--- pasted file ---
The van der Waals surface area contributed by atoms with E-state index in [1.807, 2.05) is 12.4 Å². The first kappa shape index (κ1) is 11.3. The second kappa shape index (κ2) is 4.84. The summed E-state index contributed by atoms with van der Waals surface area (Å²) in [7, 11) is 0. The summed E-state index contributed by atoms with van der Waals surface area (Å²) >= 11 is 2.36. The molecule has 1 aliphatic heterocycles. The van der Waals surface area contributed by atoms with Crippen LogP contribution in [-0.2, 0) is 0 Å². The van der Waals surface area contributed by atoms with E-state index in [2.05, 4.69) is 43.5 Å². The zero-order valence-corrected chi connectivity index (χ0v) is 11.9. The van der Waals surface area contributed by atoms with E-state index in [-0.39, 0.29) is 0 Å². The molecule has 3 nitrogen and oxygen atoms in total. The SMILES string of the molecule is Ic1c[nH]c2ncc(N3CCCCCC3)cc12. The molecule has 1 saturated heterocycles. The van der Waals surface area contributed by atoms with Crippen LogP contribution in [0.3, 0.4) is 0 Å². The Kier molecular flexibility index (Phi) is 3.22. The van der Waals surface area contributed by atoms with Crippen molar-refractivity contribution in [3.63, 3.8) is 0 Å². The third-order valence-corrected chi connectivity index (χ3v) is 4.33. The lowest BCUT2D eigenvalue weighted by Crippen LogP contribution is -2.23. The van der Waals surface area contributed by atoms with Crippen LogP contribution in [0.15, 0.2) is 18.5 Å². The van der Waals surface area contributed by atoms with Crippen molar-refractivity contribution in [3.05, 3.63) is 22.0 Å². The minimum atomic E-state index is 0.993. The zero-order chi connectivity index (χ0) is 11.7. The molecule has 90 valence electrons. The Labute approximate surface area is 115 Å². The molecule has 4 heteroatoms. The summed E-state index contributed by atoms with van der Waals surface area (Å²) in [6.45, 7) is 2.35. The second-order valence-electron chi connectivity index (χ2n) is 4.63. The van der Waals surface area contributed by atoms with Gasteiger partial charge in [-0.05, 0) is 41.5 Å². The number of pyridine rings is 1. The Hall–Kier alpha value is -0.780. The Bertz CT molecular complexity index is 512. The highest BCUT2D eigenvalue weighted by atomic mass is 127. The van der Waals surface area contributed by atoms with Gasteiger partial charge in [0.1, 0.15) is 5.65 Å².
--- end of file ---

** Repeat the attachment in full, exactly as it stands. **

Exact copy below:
The van der Waals surface area contributed by atoms with E-state index in [1.807, 2.05) is 12.4 Å². The first kappa shape index (κ1) is 11.3. The second kappa shape index (κ2) is 4.84. The summed E-state index contributed by atoms with van der Waals surface area (Å²) in [7, 11) is 0. The summed E-state index contributed by atoms with van der Waals surface area (Å²) >= 11 is 2.36. The molecule has 1 aliphatic heterocycles. The van der Waals surface area contributed by atoms with Crippen LogP contribution in [-0.2, 0) is 0 Å². The van der Waals surface area contributed by atoms with E-state index in [2.05, 4.69) is 43.5 Å². The zero-order valence-corrected chi connectivity index (χ0v) is 11.9. The van der Waals surface area contributed by atoms with E-state index in [-0.39, 0.29) is 0 Å². The molecule has 3 nitrogen and oxygen atoms in total. The SMILES string of the molecule is Ic1c[nH]c2ncc(N3CCCCCC3)cc12. The molecule has 1 saturated heterocycles. The van der Waals surface area contributed by atoms with Crippen LogP contribution in [0.3, 0.4) is 0 Å². The Kier molecular flexibility index (Phi) is 3.22. The van der Waals surface area contributed by atoms with Crippen molar-refractivity contribution in [3.63, 3.8) is 0 Å². The third-order valence-corrected chi connectivity index (χ3v) is 4.33. The lowest BCUT2D eigenvalue weighted by Crippen LogP contribution is -2.23. The van der Waals surface area contributed by atoms with Crippen LogP contribution in [0.15, 0.2) is 18.5 Å². The van der Waals surface area contributed by atoms with Crippen molar-refractivity contribution in [3.05, 3.63) is 22.0 Å². The minimum atomic E-state index is 0.993. The zero-order chi connectivity index (χ0) is 11.7. The molecule has 90 valence electrons. The Labute approximate surface area is 115 Å². The molecule has 4 heteroatoms. The summed E-state index contributed by atoms with van der Waals surface area (Å²) in [6.45, 7) is 2.35. The second-order valence-electron chi connectivity index (χ2n) is 4.63. The van der Waals surface area contributed by atoms with Gasteiger partial charge in [-0.05, 0) is 41.5 Å². The number of pyridine rings is 1. The Hall–Kier alpha value is -0.780. The Bertz CT molecular complexity index is 512. The highest BCUT2D eigenvalue weighted by atomic mass is 127. The van der Waals surface area contributed by atoms with Gasteiger partial charge in [0.1, 0.15) is 5.65 Å².